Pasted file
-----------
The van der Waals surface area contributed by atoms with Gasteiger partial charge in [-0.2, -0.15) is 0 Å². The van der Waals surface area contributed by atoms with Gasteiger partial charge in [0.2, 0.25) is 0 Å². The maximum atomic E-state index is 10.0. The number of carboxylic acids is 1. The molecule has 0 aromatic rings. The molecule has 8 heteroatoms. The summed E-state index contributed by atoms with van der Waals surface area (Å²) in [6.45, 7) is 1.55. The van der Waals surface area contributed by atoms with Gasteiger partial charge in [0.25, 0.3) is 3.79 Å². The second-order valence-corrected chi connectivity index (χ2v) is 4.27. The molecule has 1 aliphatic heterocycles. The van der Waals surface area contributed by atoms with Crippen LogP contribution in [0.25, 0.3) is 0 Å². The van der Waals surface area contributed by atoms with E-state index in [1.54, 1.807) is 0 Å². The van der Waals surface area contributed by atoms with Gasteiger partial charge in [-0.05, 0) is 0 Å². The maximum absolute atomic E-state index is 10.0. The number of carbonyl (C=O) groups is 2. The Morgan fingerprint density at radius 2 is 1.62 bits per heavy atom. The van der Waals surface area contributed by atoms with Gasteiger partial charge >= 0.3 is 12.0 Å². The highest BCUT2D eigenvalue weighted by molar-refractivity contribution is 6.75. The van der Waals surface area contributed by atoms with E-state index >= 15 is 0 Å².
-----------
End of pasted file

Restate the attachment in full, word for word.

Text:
The van der Waals surface area contributed by atoms with Gasteiger partial charge in [-0.2, -0.15) is 0 Å². The van der Waals surface area contributed by atoms with Gasteiger partial charge in [0.2, 0.25) is 0 Å². The maximum atomic E-state index is 10.0. The number of carboxylic acids is 1. The molecule has 0 aromatic rings. The molecule has 8 heteroatoms. The summed E-state index contributed by atoms with van der Waals surface area (Å²) in [6.45, 7) is 1.55. The van der Waals surface area contributed by atoms with Gasteiger partial charge in [0.25, 0.3) is 3.79 Å². The second-order valence-corrected chi connectivity index (χ2v) is 4.27. The molecule has 1 aliphatic heterocycles. The van der Waals surface area contributed by atoms with Crippen LogP contribution in [0.25, 0.3) is 0 Å². The van der Waals surface area contributed by atoms with E-state index in [1.54, 1.807) is 0 Å². The van der Waals surface area contributed by atoms with Gasteiger partial charge in [-0.05, 0) is 0 Å². The maximum absolute atomic E-state index is 10.0. The number of carbonyl (C=O) groups is 2. The Morgan fingerprint density at radius 2 is 1.62 bits per heavy atom. The van der Waals surface area contributed by atoms with Gasteiger partial charge >= 0.3 is 12.0 Å². The highest BCUT2D eigenvalue weighted by molar-refractivity contribution is 6.75. The van der Waals surface area contributed by atoms with E-state index >= 15 is 0 Å².